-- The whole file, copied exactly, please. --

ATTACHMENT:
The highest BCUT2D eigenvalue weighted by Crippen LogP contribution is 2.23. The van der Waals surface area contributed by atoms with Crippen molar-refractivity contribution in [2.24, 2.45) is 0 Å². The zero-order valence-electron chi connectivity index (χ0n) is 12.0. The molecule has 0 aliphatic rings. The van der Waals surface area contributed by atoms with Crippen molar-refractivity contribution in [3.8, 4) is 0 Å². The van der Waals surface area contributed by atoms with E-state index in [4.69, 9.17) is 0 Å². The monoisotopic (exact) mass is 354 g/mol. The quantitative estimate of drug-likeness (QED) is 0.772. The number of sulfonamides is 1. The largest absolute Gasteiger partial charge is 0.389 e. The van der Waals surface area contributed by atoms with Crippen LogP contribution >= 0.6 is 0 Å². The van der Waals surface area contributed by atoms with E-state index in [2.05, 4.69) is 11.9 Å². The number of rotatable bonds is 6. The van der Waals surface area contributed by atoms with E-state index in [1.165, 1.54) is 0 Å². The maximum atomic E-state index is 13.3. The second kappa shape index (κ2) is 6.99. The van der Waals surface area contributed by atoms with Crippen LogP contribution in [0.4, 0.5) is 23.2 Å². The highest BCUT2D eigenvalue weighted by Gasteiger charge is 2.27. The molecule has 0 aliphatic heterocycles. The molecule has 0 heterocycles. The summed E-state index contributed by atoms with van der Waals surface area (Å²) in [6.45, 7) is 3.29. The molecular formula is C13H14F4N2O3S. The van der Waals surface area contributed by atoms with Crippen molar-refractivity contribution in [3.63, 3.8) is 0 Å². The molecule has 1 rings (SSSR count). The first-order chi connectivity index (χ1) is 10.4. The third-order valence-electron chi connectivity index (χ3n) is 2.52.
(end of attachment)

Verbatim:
The highest BCUT2D eigenvalue weighted by Crippen LogP contribution is 2.23. The van der Waals surface area contributed by atoms with Crippen molar-refractivity contribution in [2.24, 2.45) is 0 Å². The zero-order valence-electron chi connectivity index (χ0n) is 12.0. The molecule has 0 aliphatic rings. The van der Waals surface area contributed by atoms with Crippen molar-refractivity contribution in [3.8, 4) is 0 Å². The van der Waals surface area contributed by atoms with E-state index in [4.69, 9.17) is 0 Å². The monoisotopic (exact) mass is 354 g/mol. The quantitative estimate of drug-likeness (QED) is 0.772. The number of sulfonamides is 1. The largest absolute Gasteiger partial charge is 0.389 e. The van der Waals surface area contributed by atoms with Crippen LogP contribution >= 0.6 is 0 Å². The van der Waals surface area contributed by atoms with E-state index in [2.05, 4.69) is 11.9 Å². The number of rotatable bonds is 6. The van der Waals surface area contributed by atoms with E-state index in [1.165, 1.54) is 0 Å². The maximum atomic E-state index is 13.3. The second kappa shape index (κ2) is 6.99. The van der Waals surface area contributed by atoms with Crippen LogP contribution in [0.4, 0.5) is 23.2 Å². The highest BCUT2D eigenvalue weighted by Gasteiger charge is 2.27. The molecule has 0 aliphatic heterocycles. The molecule has 0 heterocycles. The summed E-state index contributed by atoms with van der Waals surface area (Å²) in [6.45, 7) is 3.29. The molecular formula is C13H14F4N2O3S. The van der Waals surface area contributed by atoms with Crippen molar-refractivity contribution in [3.63, 3.8) is 0 Å². The molecule has 1 rings (SSSR count). The first-order chi connectivity index (χ1) is 10.4. The third-order valence-electron chi connectivity index (χ3n) is 2.52.